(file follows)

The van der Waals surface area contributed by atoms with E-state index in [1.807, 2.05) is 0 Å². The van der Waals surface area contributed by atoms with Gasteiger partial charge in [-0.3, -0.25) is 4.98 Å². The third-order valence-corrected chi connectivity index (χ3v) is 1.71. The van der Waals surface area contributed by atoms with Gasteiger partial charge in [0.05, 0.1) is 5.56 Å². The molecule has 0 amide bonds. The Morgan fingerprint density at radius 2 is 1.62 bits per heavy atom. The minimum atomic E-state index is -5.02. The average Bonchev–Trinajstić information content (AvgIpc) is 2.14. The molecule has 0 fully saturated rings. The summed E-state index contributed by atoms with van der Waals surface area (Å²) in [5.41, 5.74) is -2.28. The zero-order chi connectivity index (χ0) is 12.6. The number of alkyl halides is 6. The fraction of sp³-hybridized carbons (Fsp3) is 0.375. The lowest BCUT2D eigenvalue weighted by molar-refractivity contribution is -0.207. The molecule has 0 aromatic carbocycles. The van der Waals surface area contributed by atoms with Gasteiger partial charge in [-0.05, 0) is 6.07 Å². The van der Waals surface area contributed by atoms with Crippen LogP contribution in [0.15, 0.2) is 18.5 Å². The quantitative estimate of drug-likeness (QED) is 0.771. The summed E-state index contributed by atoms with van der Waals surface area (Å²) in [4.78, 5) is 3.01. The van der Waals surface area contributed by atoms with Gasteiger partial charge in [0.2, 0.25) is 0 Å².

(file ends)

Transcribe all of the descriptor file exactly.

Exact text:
The van der Waals surface area contributed by atoms with E-state index in [1.807, 2.05) is 0 Å². The van der Waals surface area contributed by atoms with Gasteiger partial charge in [-0.3, -0.25) is 4.98 Å². The third-order valence-corrected chi connectivity index (χ3v) is 1.71. The van der Waals surface area contributed by atoms with Gasteiger partial charge in [0.05, 0.1) is 5.56 Å². The molecule has 0 amide bonds. The Morgan fingerprint density at radius 2 is 1.62 bits per heavy atom. The minimum atomic E-state index is -5.02. The average Bonchev–Trinajstić information content (AvgIpc) is 2.14. The molecule has 0 fully saturated rings. The summed E-state index contributed by atoms with van der Waals surface area (Å²) in [5.41, 5.74) is -2.28. The zero-order chi connectivity index (χ0) is 12.6. The number of alkyl halides is 6. The fraction of sp³-hybridized carbons (Fsp3) is 0.375. The lowest BCUT2D eigenvalue weighted by molar-refractivity contribution is -0.207. The molecule has 0 aromatic carbocycles. The van der Waals surface area contributed by atoms with Gasteiger partial charge in [-0.05, 0) is 6.07 Å². The van der Waals surface area contributed by atoms with Crippen LogP contribution in [0.15, 0.2) is 18.5 Å². The quantitative estimate of drug-likeness (QED) is 0.771. The summed E-state index contributed by atoms with van der Waals surface area (Å²) in [4.78, 5) is 3.01. The van der Waals surface area contributed by atoms with Gasteiger partial charge in [0.2, 0.25) is 0 Å².